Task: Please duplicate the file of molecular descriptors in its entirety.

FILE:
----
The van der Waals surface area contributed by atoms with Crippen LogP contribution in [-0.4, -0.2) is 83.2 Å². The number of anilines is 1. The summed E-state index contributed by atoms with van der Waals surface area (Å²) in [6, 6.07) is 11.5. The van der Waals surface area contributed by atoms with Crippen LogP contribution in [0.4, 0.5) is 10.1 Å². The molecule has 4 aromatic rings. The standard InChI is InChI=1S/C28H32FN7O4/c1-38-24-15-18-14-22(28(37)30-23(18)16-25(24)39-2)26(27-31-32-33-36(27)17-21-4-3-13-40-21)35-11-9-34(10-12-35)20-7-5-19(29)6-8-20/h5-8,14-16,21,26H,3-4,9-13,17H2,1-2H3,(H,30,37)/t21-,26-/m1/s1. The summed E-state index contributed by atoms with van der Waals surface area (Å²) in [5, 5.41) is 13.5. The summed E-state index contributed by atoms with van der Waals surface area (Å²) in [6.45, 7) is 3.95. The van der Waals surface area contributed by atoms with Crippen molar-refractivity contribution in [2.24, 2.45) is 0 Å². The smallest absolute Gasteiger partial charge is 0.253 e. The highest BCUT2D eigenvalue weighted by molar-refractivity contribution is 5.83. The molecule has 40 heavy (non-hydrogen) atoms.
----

The van der Waals surface area contributed by atoms with Crippen LogP contribution in [-0.4, -0.2) is 83.2 Å². The number of anilines is 1. The summed E-state index contributed by atoms with van der Waals surface area (Å²) in [6, 6.07) is 11.5. The van der Waals surface area contributed by atoms with Crippen LogP contribution in [0.4, 0.5) is 10.1 Å². The molecule has 4 aromatic rings. The standard InChI is InChI=1S/C28H32FN7O4/c1-38-24-15-18-14-22(28(37)30-23(18)16-25(24)39-2)26(27-31-32-33-36(27)17-21-4-3-13-40-21)35-11-9-34(10-12-35)20-7-5-19(29)6-8-20/h5-8,14-16,21,26H,3-4,9-13,17H2,1-2H3,(H,30,37)/t21-,26-/m1/s1. The summed E-state index contributed by atoms with van der Waals surface area (Å²) in [5, 5.41) is 13.5. The summed E-state index contributed by atoms with van der Waals surface area (Å²) in [6.45, 7) is 3.95. The van der Waals surface area contributed by atoms with Crippen molar-refractivity contribution in [2.24, 2.45) is 0 Å². The smallest absolute Gasteiger partial charge is 0.253 e. The highest BCUT2D eigenvalue weighted by molar-refractivity contribution is 5.83. The molecule has 40 heavy (non-hydrogen) atoms.